In fact Firefox doesn’t have a sandbox and hence comes at the bottom in every hack contest, and in reverse on top is always IE11 + EMET on top.
Knea yerk ….
People better read this blog better and learn these things, and lose biases ☺
I hope you realize you can run Firefox through EMET.
Sandboxie is free and helps run any browser in a sandbox if that is your desire.
Not just any browser, but also browser plug-ins such as Adobe Flash Player and Java which run as child process of the web browser.
Brian recommends SandboxIE in his “Tools for a Safer PC”.
Referring to http://helpx.adobe.com/flash-player/release-note/fp_14_air_14_release_notes.html#released_versions ; only the SDK and Android version of AIR has been updated. Adobe has not mentioned AIR Desktop standalone at all in the release notes or the APSB, and they are still serving up 18.104.22.168 at http://get.adobe.com/air/
Even the official blog posting from Chris Campbell dated 7/8/2014 still explicitly states (and links to the download for) v22.214.171.124 as applicable to the normal runtime/desktop version, despite stating and linking to v126.96.36.199 for the SDK/compiler download.
The last two updates for Flashplayer downloaded but did not properly install with Firefox using Windows XP as the OS. Is this the experience of others?
I had that problem with XP and flash update 188.8.131.52 and found that when I uninstalled EMET 4.1 I could install the Flash update.
Brian, you write that “Windows users who browse the Web with anything other than Internet Explorer will need to apply this patch twice…” Not true in many cases.
I have Windows 8.1 with IE 11, and I use a Firefox browser. Flash is actually built into IE in Windows 8.1, so it doesn’t even show up on the list of programs under Control Panel. My IE in Windows 8.1 always updates to the new version of Flash within two hours on the day a new Flash is released. The same thing happens with the Flash plugin for Firefox (which is listed on the programs under Control Panel). I don’t have to do a thing regarding either of these Flash applications, and it doesn’t take “days or weeks,” as you put it.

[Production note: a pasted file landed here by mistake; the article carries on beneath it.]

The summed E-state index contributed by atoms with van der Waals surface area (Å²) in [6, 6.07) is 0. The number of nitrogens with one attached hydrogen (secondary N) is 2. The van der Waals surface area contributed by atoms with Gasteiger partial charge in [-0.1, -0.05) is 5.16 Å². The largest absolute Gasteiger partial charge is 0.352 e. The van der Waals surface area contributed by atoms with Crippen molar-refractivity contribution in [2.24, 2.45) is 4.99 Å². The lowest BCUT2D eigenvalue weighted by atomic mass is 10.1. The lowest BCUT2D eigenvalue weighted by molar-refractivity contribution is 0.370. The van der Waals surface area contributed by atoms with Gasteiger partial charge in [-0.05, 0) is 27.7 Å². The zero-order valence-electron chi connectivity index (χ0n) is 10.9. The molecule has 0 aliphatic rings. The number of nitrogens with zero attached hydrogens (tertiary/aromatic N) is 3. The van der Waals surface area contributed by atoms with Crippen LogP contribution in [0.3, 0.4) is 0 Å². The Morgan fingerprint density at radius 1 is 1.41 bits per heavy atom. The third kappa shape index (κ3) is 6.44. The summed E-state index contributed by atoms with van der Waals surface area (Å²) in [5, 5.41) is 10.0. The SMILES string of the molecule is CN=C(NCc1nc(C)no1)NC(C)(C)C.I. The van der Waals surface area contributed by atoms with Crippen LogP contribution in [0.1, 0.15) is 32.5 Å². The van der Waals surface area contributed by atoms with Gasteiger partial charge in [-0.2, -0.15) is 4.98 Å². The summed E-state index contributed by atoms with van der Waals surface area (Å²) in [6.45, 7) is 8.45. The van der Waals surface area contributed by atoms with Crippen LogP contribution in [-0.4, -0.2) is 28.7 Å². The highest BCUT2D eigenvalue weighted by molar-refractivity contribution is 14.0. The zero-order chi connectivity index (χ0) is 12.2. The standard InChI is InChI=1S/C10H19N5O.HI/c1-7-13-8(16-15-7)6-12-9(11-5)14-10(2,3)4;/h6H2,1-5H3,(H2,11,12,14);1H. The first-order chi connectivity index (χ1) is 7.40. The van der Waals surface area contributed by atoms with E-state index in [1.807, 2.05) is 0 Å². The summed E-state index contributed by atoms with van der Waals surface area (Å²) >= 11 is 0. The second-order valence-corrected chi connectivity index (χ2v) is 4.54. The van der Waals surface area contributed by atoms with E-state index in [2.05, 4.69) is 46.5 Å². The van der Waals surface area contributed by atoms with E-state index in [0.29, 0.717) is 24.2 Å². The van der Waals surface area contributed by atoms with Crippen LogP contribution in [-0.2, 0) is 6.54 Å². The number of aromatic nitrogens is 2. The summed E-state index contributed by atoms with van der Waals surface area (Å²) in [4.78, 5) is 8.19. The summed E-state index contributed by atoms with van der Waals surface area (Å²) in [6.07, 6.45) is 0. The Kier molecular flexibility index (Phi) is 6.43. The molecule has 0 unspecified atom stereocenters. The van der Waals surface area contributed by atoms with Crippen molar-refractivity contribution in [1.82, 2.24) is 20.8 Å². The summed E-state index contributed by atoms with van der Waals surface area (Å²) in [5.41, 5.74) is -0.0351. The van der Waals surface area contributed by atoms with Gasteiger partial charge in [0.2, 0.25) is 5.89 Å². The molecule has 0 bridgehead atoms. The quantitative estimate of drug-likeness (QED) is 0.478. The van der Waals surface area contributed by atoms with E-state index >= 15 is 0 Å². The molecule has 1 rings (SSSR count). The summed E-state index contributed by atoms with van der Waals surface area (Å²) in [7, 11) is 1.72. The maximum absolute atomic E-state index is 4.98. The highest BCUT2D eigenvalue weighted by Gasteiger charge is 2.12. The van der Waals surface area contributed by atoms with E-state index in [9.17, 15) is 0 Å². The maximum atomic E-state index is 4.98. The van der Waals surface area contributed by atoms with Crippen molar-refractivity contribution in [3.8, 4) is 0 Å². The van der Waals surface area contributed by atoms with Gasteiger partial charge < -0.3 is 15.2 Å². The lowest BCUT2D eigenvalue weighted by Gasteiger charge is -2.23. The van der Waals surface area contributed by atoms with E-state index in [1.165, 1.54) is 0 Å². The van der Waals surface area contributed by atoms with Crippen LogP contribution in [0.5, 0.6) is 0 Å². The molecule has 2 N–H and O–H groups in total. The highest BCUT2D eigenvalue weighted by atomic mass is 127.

It’s darn near instantaneous for both browsers, has been ever since I’ve had this system.
You’re right, I should have said “may need to apply…” I’ll fix that.
I’m glad Adobe’s Flash updater works for you. It has never worked for me in anything close to a real-time way. And I know I’m not alone here.
Just had the auto updater work for the first time ever yesterday. Had to click on twice the number of ok prompts, but it worked.
I used to try to get BK to fix this but gave up. Glad you mentioned it again!
Had same issue with XP and Adobe Flash two days ago. But tonight, went in as Administrator, and had no problem with Flash update. Perhaps if you try again it will work?
Brian, I found your interview at npr very important. Most of the things you said I have never heard of at all. I ‘d like to ask you a question, but couldn’t find the right place. My question is: Are chromebooks safer than other computers/laptops? I know a person who uses it for onlinebanking. THanks for responding and thanks for informing us about hackers and safety!
Brian baby, when are you coming home?